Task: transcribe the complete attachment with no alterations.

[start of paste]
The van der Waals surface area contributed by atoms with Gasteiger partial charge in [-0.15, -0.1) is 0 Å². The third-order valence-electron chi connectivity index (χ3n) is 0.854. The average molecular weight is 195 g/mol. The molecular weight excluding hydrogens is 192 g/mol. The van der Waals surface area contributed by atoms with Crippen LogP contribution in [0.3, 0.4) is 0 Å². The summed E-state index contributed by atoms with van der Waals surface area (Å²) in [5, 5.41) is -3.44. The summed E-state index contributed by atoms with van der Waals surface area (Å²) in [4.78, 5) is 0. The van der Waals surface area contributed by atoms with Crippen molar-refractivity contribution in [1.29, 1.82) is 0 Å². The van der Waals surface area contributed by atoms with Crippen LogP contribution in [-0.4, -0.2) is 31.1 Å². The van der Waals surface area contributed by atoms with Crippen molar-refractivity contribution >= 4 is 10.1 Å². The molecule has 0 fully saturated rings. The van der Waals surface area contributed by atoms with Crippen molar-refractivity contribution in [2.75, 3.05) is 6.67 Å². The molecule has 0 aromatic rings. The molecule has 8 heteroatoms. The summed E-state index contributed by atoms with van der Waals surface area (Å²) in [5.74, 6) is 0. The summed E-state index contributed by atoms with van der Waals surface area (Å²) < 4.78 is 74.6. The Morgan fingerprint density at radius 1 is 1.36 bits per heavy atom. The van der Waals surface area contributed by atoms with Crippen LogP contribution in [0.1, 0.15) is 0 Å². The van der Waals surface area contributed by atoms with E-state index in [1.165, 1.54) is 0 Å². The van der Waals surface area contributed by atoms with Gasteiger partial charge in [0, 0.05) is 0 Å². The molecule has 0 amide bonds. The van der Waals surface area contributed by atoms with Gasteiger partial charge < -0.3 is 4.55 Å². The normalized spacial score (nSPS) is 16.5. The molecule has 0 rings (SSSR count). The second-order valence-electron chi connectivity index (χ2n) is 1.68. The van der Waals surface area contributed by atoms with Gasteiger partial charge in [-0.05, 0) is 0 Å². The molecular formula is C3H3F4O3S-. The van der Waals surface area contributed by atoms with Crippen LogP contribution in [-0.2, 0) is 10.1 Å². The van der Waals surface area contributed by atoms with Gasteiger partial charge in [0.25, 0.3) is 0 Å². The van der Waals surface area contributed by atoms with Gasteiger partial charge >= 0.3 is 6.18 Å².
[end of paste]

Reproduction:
The van der Waals surface area contributed by atoms with Gasteiger partial charge in [-0.15, -0.1) is 0 Å². The third-order valence-electron chi connectivity index (χ3n) is 0.854. The average molecular weight is 195 g/mol. The molecular weight excluding hydrogens is 192 g/mol. The van der Waals surface area contributed by atoms with Crippen LogP contribution in [0.3, 0.4) is 0 Å². The summed E-state index contributed by atoms with van der Waals surface area (Å²) in [5, 5.41) is -3.44. The summed E-state index contributed by atoms with van der Waals surface area (Å²) in [4.78, 5) is 0. The van der Waals surface area contributed by atoms with Crippen molar-refractivity contribution in [1.29, 1.82) is 0 Å². The van der Waals surface area contributed by atoms with Crippen LogP contribution in [-0.4, -0.2) is 31.1 Å². The van der Waals surface area contributed by atoms with Crippen molar-refractivity contribution >= 4 is 10.1 Å². The molecule has 0 fully saturated rings. The van der Waals surface area contributed by atoms with Crippen molar-refractivity contribution in [2.75, 3.05) is 6.67 Å². The molecule has 0 aromatic rings. The molecule has 8 heteroatoms. The summed E-state index contributed by atoms with van der Waals surface area (Å²) in [5.74, 6) is 0. The summed E-state index contributed by atoms with van der Waals surface area (Å²) < 4.78 is 74.6. The Morgan fingerprint density at radius 1 is 1.36 bits per heavy atom. The van der Waals surface area contributed by atoms with Crippen LogP contribution in [0.1, 0.15) is 0 Å². The van der Waals surface area contributed by atoms with E-state index in [1.165, 1.54) is 0 Å². The van der Waals surface area contributed by atoms with Gasteiger partial charge in [0, 0.05) is 0 Å². The molecule has 0 amide bonds. The van der Waals surface area contributed by atoms with Gasteiger partial charge < -0.3 is 4.55 Å². The normalized spacial score (nSPS) is 16.5. The molecule has 0 rings (SSSR count). The second-order valence-electron chi connectivity index (χ2n) is 1.68. The van der Waals surface area contributed by atoms with Gasteiger partial charge in [-0.05, 0) is 0 Å². The molecular formula is C3H3F4O3S-. The van der Waals surface area contributed by atoms with Crippen LogP contribution in [-0.2, 0) is 10.1 Å². The van der Waals surface area contributed by atoms with Gasteiger partial charge in [0.25, 0.3) is 0 Å². The van der Waals surface area contributed by atoms with Gasteiger partial charge >= 0.3 is 6.18 Å².